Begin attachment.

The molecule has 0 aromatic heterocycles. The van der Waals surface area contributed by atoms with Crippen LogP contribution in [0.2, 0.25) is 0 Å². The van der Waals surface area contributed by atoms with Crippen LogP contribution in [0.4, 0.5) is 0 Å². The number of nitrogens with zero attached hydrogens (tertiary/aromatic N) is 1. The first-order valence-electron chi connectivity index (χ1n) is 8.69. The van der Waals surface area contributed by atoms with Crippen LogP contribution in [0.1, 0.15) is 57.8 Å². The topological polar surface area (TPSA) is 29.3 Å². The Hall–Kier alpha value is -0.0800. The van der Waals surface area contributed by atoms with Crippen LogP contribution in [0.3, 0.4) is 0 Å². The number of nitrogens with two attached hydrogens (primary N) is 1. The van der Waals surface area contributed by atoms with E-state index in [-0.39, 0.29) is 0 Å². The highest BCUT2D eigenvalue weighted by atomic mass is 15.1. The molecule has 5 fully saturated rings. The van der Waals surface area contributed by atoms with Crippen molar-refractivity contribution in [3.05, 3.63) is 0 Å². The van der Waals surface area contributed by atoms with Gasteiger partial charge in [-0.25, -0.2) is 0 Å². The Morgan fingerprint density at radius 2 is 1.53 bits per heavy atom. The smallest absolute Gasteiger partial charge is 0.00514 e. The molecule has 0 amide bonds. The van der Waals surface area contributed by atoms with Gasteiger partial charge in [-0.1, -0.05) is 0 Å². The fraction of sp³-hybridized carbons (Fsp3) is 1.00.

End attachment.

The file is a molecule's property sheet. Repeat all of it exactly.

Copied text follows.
The molecule has 0 aromatic heterocycles. The van der Waals surface area contributed by atoms with Crippen LogP contribution in [0.2, 0.25) is 0 Å². The van der Waals surface area contributed by atoms with Crippen LogP contribution in [0.4, 0.5) is 0 Å². The number of nitrogens with zero attached hydrogens (tertiary/aromatic N) is 1. The first-order valence-electron chi connectivity index (χ1n) is 8.69. The van der Waals surface area contributed by atoms with Crippen LogP contribution in [0.1, 0.15) is 57.8 Å². The topological polar surface area (TPSA) is 29.3 Å². The Hall–Kier alpha value is -0.0800. The van der Waals surface area contributed by atoms with Crippen LogP contribution in [0.3, 0.4) is 0 Å². The number of nitrogens with two attached hydrogens (primary N) is 1. The van der Waals surface area contributed by atoms with E-state index in [-0.39, 0.29) is 0 Å². The highest BCUT2D eigenvalue weighted by atomic mass is 15.1. The molecule has 5 fully saturated rings. The van der Waals surface area contributed by atoms with Crippen molar-refractivity contribution in [3.05, 3.63) is 0 Å². The van der Waals surface area contributed by atoms with Gasteiger partial charge in [-0.25, -0.2) is 0 Å². The Morgan fingerprint density at radius 2 is 1.53 bits per heavy atom. The smallest absolute Gasteiger partial charge is 0.00514 e. The molecule has 0 amide bonds. The van der Waals surface area contributed by atoms with Gasteiger partial charge in [-0.1, -0.05) is 0 Å². The fraction of sp³-hybridized carbons (Fsp3) is 1.00.